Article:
After Google launched its wildly successful Night Sight mode on the Pixel 3, its developers set their sights on an even tougher low-light goal for the Pixel 4: Astrophotography. It's been such a popular feature that Google has released a blog post explaining how it works for that chore. In a nutshell, letting non-experts shoot the stars requires a big dose of AI help.
The trick to capturing the night sky is taking long exposures. As such, Google bumped the Pixel 4's maximum exposure time to four minutes, up from just one minute on the Pixel 3. However, shooting a single four minute exposure would blur the stars, so the Pixel 4 takes up to 15 exposures, each no longer than 16 seconds. That makes the stars look like points of light, rather than streaks, but it introduces a host of other problems that must be solved.
For instance, any image sensor has defective "hot" or warm pixels that are invisible for normal shots, but appear as tiny dots during long exposures. To get rid of those, the Pixel 4 looking for bright outlying pixels, then hides them "by replacing their value with the average of their neighbors," Google said. That results in a loss of image information, but "does not noticeably affect image quality."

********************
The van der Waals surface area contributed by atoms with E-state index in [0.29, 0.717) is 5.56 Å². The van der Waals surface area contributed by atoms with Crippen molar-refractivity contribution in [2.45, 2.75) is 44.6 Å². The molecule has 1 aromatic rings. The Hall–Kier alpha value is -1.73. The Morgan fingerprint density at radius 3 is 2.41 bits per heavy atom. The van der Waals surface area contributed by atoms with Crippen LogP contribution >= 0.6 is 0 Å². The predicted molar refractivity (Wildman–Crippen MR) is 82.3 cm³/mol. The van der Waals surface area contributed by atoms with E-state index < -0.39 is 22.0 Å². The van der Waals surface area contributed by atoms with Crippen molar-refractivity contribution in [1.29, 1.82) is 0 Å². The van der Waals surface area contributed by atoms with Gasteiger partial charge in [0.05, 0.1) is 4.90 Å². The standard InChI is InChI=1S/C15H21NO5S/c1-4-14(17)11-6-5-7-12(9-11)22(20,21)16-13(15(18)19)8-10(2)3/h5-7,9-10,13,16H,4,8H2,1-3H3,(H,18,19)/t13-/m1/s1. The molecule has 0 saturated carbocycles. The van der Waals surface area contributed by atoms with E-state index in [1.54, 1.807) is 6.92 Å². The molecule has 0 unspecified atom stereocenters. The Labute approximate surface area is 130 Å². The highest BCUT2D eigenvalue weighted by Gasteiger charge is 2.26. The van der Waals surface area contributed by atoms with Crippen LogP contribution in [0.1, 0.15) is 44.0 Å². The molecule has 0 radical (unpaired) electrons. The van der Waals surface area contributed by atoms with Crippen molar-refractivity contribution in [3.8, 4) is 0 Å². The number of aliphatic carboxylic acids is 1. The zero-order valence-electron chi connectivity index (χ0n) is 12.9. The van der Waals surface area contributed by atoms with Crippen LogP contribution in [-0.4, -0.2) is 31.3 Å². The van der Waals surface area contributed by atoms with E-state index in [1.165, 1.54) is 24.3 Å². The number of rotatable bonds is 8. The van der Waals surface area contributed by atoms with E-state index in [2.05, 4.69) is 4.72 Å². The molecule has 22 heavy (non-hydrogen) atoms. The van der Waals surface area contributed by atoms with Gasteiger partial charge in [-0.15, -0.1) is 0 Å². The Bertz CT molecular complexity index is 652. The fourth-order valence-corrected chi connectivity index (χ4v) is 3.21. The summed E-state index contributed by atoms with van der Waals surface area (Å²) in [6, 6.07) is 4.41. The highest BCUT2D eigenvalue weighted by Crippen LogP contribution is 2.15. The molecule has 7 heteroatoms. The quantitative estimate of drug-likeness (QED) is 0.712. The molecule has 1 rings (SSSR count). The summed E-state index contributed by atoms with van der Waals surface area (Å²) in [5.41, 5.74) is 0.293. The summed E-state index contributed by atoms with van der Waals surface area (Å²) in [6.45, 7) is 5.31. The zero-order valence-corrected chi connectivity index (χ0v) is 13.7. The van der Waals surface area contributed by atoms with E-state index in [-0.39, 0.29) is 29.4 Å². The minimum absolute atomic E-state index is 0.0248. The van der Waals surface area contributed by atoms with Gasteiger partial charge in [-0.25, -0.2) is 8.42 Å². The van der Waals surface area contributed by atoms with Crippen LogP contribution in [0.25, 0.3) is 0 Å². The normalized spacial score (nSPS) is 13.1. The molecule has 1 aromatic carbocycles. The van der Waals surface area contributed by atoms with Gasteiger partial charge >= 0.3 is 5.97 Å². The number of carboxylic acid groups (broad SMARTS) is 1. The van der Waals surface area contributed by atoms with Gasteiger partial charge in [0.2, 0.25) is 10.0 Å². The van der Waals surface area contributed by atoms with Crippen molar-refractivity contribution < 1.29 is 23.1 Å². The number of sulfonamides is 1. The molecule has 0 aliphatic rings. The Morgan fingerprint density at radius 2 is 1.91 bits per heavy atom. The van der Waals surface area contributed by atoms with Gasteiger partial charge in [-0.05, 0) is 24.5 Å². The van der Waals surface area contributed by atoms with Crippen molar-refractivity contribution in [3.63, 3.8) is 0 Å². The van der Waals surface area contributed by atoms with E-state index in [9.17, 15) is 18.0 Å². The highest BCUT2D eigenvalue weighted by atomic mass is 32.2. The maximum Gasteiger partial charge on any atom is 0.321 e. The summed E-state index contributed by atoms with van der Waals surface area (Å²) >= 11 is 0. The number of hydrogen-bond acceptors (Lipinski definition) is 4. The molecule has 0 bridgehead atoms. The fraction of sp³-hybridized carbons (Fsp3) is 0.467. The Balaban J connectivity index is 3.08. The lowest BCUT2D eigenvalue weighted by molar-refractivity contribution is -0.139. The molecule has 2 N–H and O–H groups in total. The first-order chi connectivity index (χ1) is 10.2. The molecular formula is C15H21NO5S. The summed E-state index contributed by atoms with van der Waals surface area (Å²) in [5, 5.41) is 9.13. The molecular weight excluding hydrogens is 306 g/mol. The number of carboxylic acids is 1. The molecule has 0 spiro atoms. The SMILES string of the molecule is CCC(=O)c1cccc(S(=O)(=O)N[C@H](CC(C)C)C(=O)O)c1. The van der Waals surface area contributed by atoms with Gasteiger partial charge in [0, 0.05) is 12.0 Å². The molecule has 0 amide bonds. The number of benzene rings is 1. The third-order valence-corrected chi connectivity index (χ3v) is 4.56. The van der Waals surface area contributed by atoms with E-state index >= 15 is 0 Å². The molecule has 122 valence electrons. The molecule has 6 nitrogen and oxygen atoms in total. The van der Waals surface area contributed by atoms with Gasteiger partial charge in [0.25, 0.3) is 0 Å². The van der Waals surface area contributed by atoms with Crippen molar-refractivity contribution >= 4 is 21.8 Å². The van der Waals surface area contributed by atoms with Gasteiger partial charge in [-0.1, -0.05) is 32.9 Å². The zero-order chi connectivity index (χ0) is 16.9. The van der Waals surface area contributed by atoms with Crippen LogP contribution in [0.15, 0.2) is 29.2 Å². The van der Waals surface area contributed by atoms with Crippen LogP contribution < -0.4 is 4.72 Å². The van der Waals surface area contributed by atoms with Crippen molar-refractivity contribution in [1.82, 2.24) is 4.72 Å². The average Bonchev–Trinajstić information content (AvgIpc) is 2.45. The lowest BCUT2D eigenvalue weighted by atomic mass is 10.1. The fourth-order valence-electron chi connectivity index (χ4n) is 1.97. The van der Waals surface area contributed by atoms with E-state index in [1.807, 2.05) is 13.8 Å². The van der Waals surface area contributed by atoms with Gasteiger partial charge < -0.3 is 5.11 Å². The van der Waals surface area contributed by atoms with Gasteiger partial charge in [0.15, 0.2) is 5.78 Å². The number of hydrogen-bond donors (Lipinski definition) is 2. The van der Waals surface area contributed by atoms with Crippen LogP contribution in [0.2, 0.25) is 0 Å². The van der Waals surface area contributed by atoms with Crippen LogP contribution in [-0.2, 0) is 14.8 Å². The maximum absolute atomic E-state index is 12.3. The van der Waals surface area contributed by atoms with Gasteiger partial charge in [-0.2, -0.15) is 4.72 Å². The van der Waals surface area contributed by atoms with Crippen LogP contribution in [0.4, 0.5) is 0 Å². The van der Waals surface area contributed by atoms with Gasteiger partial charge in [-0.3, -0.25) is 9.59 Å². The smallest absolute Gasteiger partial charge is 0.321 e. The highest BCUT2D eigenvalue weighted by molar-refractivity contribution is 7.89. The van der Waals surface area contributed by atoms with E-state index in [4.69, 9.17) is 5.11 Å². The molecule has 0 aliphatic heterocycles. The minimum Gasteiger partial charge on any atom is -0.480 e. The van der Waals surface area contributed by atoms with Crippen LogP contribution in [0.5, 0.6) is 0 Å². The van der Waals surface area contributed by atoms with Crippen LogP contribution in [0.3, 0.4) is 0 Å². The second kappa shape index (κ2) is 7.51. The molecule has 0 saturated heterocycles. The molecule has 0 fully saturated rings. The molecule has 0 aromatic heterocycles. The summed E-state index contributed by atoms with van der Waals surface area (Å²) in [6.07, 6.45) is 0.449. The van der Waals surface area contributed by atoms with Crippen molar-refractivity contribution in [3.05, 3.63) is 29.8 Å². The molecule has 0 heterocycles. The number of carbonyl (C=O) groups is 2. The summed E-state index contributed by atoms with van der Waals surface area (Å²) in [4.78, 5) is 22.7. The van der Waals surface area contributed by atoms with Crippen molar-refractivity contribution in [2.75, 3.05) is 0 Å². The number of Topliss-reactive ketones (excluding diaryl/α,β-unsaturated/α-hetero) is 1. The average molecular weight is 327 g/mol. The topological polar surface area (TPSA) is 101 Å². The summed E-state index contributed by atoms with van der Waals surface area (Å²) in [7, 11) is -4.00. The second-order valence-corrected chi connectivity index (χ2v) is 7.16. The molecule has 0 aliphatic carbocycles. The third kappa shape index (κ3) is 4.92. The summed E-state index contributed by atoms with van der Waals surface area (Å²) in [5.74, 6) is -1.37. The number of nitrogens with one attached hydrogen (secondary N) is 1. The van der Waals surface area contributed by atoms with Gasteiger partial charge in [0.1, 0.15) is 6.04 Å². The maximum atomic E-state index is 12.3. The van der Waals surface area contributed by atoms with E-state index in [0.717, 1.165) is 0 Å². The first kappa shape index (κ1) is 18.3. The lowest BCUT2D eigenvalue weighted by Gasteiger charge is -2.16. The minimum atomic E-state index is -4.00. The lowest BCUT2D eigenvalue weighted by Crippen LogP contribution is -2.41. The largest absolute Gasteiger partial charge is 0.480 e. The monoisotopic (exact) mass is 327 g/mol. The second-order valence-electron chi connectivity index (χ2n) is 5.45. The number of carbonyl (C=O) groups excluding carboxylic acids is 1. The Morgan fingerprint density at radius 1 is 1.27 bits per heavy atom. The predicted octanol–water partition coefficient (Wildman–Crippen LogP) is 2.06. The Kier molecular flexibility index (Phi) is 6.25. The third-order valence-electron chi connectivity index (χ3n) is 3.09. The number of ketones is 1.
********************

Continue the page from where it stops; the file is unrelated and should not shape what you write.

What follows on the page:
Another issue is that a smartphone's display can't show night sky detail, making composition a challenge. When you start taking a photo, the Pixel 4 displays each of the 15 maximum exposures as they're captured (above), giving you a more detailed look. If you don't like what you see, you can just move your phone, and it'll restart the process again. It does a similar process for autofocus, capturing two one-second exposures that help focus the lens. If it's too dark even for that, the lens simply focuses to infinity.
With multiple night exposures, the sky can appear too bright, especially during a full moon. The Pixel 4's AI can detect which part of the image is sky, then dim that part to make the image more natural. "Sky detection also makes it possible to perform sky-specific noise reduction, and to selectively increase contrast to make features like clouds, color gradients, or the Milky Way more prominent.," Google said.
Just bear in mind that you can't can't capture stars and the moon at the same time, as the moon's brightness overpowers the stars. At the same time, when you capture a starry sky with no moon, the landscape will only appear as a silhouette. Still, Google showed off some of the results (below), which are incredibly impressive for a smartphone.